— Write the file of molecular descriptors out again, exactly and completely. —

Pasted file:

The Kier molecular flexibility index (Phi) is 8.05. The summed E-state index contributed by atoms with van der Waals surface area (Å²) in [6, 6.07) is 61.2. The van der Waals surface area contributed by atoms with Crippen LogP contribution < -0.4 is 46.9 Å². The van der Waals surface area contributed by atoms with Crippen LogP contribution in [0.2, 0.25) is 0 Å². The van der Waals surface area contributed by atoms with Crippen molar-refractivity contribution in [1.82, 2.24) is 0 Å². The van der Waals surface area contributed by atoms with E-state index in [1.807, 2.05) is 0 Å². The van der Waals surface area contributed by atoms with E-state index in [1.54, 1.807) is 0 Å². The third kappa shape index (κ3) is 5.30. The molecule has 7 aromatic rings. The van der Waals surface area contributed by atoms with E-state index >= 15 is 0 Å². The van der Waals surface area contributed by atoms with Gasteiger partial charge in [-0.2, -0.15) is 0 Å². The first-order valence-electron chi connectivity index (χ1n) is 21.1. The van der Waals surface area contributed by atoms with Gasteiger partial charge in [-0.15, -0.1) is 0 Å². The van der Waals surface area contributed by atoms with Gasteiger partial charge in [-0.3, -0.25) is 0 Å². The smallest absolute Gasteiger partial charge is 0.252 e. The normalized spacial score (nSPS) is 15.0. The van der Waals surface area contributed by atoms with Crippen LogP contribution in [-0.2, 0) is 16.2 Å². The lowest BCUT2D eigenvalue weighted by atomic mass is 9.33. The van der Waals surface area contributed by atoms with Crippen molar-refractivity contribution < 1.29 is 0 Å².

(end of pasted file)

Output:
The Kier molecular flexibility index (Phi) is 8.05. The summed E-state index contributed by atoms with van der Waals surface area (Å²) in [6, 6.07) is 61.2. The van der Waals surface area contributed by atoms with Crippen LogP contribution < -0.4 is 46.9 Å². The van der Waals surface area contributed by atoms with Crippen LogP contribution in [0.2, 0.25) is 0 Å². The van der Waals surface area contributed by atoms with Crippen molar-refractivity contribution in [1.82, 2.24) is 0 Å². The van der Waals surface area contributed by atoms with E-state index in [1.807, 2.05) is 0 Å². The van der Waals surface area contributed by atoms with E-state index in [1.54, 1.807) is 0 Å². The third kappa shape index (κ3) is 5.30. The molecule has 7 aromatic rings. The van der Waals surface area contributed by atoms with E-state index >= 15 is 0 Å². The van der Waals surface area contributed by atoms with Gasteiger partial charge in [-0.2, -0.15) is 0 Å². The first-order valence-electron chi connectivity index (χ1n) is 21.1. The van der Waals surface area contributed by atoms with Gasteiger partial charge in [-0.15, -0.1) is 0 Å². The van der Waals surface area contributed by atoms with Gasteiger partial charge in [-0.3, -0.25) is 0 Å². The smallest absolute Gasteiger partial charge is 0.252 e. The normalized spacial score (nSPS) is 15.0. The van der Waals surface area contributed by atoms with Crippen LogP contribution in [-0.2, 0) is 16.2 Å². The lowest BCUT2D eigenvalue weighted by atomic mass is 9.33. The van der Waals surface area contributed by atoms with Crippen molar-refractivity contribution < 1.29 is 0 Å².